That’s right, it wasn’t video…. it was multi-tasking.

How many times have you been on a conference call where you had to say “I’m sorry can you repeat the question?” I’ll admit, it’s happened to me. It’s not right, but I’ll own up to it. A lot of coworkers at my last company worked remotely, which meant conference calls all day long. It also meant that it was really easy to get away with multi-tasking while you were in your sea of calls for the day.

For our customers (and we all have customers whether you realize it or not), the notion of being “fully present” is perhaps the single most important thing you can do for you and them. Customers can tell when you’re not paying attention. They can sense when you’re trying to get ahead of what they’re explaining. They know when you are trying to anticipate what they’ll say next. It’s brutal. You’re trying to help them by multi-tasking your way to the answer while they are in the middle of explaining their situation, and they end up thinking you’re not listening (which you’re not) and making assumptions about where they’re coming from (which you are).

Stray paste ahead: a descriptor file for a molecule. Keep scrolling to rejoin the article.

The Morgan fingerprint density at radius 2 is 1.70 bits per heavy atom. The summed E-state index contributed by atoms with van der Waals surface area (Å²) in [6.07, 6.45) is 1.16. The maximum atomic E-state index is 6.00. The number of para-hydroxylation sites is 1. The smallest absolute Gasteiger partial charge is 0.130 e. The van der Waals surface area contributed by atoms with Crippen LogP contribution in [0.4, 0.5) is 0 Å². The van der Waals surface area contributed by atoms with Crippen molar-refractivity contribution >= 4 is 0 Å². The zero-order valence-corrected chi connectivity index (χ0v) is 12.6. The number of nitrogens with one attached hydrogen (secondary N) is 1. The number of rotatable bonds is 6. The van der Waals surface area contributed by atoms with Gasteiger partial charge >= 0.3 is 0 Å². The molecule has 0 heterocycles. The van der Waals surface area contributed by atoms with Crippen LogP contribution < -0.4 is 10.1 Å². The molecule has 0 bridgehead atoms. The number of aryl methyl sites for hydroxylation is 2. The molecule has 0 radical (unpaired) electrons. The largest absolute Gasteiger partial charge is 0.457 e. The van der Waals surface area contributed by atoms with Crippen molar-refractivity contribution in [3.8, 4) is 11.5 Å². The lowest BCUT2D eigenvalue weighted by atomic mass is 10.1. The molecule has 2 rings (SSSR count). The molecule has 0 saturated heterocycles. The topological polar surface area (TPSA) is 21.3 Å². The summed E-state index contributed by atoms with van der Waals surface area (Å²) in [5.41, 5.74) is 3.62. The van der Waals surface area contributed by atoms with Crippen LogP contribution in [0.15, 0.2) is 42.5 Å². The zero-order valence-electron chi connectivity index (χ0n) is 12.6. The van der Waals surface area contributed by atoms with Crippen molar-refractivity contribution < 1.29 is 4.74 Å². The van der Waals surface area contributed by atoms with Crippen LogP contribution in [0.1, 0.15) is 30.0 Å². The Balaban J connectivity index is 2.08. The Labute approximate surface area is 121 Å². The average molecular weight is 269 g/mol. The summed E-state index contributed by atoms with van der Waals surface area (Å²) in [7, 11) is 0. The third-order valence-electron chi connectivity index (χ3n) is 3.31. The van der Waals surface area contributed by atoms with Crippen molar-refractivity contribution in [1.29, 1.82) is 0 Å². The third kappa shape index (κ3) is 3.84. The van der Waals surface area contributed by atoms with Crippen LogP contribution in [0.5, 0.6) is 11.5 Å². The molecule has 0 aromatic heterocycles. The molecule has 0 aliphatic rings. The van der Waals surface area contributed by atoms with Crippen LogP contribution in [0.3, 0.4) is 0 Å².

Multi-tasking is an excellent tool when used correctly. And just like with everything else, when overused, it’s detrimental.

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  1. Annie: I think you’re right. The difference between a professional and an amateur is that a pro can focus and shut out all the distractions. Whether you’re a baseball player or a web site builder, you can only go as far as your powers of focus will take you. Thank you for your article.



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